While immensely popular in the eighteenth century, current critical wisdom regards graveyard poetry as a short-lived fad with little lasting merit. In the first book-length study of this important poetic mode, Eric Parisot suggests, to the contrary, that graveyard poetry is closely connected to the mid-century aesthetic revision of poetics. Graveyard poetry's contribution to this paradigm shift, Parisot argues, stems from changing religious practices and their increasing reliance on printed material to facilitate private devotion by way of affective and subjective response. Coupling this perspective with graveyard poetry’s obsessive preoccupation with death and salvation makes visible its importance as an articulation or negotiation between contemporary religious concerns and emerging aesthetics of poetic practice. Parisot reads the poetry of Robert Blair, Edward Young and Thomas Gray, among others, as a series of poetic experiments that attempt to accommodate changing religious and reading practices and translate religious concerns into parallel reconsiderations of poetic authority, agency, death and afterlife. Making use of an impressive body of religious treatises, sermons and verse that ground his study in a precise historical moment, Parisot shows graveyard poetry's strong ties to seventeenth-century devotional texts, and most importantly, its influential role in the development of late eighteenth-century sentimentalism and Romanticism.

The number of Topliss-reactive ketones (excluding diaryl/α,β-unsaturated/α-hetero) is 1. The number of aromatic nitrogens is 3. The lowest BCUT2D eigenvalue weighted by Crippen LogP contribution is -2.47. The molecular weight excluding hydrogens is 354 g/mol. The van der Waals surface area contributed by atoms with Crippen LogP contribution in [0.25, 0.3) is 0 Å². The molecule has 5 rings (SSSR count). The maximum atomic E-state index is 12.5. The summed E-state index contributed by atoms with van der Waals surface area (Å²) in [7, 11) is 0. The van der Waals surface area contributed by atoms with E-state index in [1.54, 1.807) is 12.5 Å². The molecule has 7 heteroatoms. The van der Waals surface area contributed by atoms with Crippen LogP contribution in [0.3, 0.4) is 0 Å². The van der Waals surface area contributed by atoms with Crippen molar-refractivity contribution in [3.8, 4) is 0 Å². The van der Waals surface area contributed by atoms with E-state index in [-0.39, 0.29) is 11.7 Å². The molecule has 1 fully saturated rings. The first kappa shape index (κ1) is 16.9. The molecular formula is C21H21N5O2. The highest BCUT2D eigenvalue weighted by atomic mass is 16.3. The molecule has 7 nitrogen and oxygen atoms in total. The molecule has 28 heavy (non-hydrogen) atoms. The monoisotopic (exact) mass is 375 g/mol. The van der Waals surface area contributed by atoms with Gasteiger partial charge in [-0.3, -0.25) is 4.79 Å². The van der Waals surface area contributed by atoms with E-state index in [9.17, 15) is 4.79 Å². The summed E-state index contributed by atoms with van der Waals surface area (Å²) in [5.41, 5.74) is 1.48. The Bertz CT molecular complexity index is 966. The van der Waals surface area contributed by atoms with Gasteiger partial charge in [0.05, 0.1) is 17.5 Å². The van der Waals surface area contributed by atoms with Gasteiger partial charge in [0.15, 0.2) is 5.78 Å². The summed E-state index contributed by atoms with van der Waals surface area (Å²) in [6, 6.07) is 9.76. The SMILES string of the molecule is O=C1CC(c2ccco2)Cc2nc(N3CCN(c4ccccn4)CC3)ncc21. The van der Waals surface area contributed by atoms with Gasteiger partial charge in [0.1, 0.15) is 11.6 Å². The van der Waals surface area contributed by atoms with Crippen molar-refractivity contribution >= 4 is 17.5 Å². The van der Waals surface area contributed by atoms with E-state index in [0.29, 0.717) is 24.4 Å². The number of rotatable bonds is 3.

Table of Contents
Contents: Introduction: re-reading graveyard poetry; Prospects of eternity: the theology of poetic salvation; The problem of religious authority and poetic autonomy; Seeking the daimonic and the divine; The paths of glory: death and poetic ambition; In trembling hope: reading and the sympathetic afterlife; Post-mortem; Bibliography; Index.
Eric Parisot is a Lecturer in English Literature at the School of English, Media Studies and Art History, University of Queensland, Australia.
'Parisot is interested in tracing a relationship between the decline of the public and oratorical sermon and the rise of silent reading, first in the form of closet devotion, later in a secularized meditation that increasingly relies on printed material that can be read in private.' Studies in English Literature